Aside from the Arabian who is an ancestor to the Thoroughbred, the Warmblood breeds and Quarter Horses all have Thoroughbred lineage in the back line of their breeding. Thus, implying that this condition is heritable as noted by May-Davis [b] and more systemic than just one breed. With this in mind, all critical events should be assessed with the knowledge that a potential congenital malformation could exist in C6, C7 and the 1st sternal rib, as previously noted. With the largest population of horses in Japan being Thoroughbreds, it would be a recommendation to note the studies of several countries including Japan and the severity in percentage of this systemic congenital malformation. Especially in relation to Thoroughbred’ racehorses racing and cornering at speed.



This study showed that of the 4 horses investigated, 3:4 horses displayed a CM of C6, 2:3 displayed the congenital malformation in C6 and C7, and 1:2 a congenital malformation of the 1st sternal rib. Even with a small sample of Thoroughbreds, studies from other countries must be measured and it would therefore be a recommendation to radiograph for this condition in the caudal cervical vertebrae in a pre-purchase examination. The purpose of which would be to eliminate this condition so that riders and handlers are not put at risk.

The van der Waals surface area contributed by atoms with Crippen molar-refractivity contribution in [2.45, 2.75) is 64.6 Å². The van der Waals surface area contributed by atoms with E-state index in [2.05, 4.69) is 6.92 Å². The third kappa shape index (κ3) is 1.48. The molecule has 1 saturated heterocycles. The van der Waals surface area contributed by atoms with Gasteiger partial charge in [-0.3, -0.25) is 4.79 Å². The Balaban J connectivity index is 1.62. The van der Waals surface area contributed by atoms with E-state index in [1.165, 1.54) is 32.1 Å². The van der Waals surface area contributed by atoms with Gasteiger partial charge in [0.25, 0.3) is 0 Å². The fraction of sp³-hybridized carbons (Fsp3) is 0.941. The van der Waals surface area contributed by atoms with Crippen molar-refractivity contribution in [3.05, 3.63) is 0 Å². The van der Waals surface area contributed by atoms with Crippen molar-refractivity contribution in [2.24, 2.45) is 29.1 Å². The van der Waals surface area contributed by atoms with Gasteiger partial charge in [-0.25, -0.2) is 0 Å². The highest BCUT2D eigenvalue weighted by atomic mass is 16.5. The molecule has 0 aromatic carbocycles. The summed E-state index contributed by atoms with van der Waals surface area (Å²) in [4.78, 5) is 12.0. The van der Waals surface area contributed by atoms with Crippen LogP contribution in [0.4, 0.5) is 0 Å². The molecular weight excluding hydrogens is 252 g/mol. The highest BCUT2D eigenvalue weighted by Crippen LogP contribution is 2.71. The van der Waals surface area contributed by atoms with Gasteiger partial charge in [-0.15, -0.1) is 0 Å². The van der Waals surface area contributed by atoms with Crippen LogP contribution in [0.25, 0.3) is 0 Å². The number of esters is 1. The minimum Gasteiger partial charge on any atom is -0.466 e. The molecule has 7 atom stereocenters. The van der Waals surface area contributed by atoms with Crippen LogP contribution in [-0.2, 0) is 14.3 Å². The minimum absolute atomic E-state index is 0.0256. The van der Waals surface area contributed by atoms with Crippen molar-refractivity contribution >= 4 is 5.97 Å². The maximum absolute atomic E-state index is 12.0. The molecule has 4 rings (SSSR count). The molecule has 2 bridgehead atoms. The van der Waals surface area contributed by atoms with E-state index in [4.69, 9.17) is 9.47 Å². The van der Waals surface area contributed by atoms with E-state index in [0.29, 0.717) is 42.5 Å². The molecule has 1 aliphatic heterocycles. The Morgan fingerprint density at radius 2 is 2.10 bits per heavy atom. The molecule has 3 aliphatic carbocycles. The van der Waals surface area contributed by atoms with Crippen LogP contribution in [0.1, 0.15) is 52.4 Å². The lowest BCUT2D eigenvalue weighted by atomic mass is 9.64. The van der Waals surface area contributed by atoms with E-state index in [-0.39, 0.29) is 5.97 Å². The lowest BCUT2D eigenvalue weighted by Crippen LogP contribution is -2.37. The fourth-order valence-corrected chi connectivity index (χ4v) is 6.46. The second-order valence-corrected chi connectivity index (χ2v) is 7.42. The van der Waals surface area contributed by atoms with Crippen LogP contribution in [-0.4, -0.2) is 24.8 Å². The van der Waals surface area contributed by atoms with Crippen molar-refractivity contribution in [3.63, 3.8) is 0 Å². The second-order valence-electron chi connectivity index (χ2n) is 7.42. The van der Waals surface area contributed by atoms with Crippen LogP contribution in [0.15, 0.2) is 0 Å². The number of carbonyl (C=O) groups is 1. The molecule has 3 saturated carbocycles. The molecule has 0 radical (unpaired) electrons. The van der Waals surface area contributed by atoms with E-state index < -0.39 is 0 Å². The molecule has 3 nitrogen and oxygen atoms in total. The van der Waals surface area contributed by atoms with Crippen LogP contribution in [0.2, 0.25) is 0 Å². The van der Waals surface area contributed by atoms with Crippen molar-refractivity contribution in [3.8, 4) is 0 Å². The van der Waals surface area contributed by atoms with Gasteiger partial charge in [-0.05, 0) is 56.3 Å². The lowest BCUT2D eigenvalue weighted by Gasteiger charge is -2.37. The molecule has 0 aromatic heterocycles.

Author contributions

Sharon May-Davis, Fumiko Minowa and Sadae Monoe wrote and reviewed this article.


Conflict of Interest

The authors have no conflict of interest in the preparation or presentation of this original research article.



The author wishes to thank Christine Gee for her professional advice on the manuscript. The Nippon Veterinary and Life Sciences University for the use of their facilities and to those authors / editors/ publishers of those articles, journals and books cited in this manuscript.



Derouen A, Spriet M, Aleman M. Prevalance of anatomical of the sixth cervical vertebra and association with vertebral canal stenosis and articular process osteoarthritis in the horse. Vet Radiol Ultrasound, Vol. 00, 2016, pp 1–5.

May-Davis SER. The Occurrence of a Congenital Malformation in the Sixth and Seventh Cervical Vertebrae Predominantly Observed in Thoroughbred Horses. J Equine Vet Sc 2014; 34:1313-17.

May-Davis SER. The Congenital Malformation of the 1st Sternal Rib. J Equine Vet Sc 2014; 34:1313-17.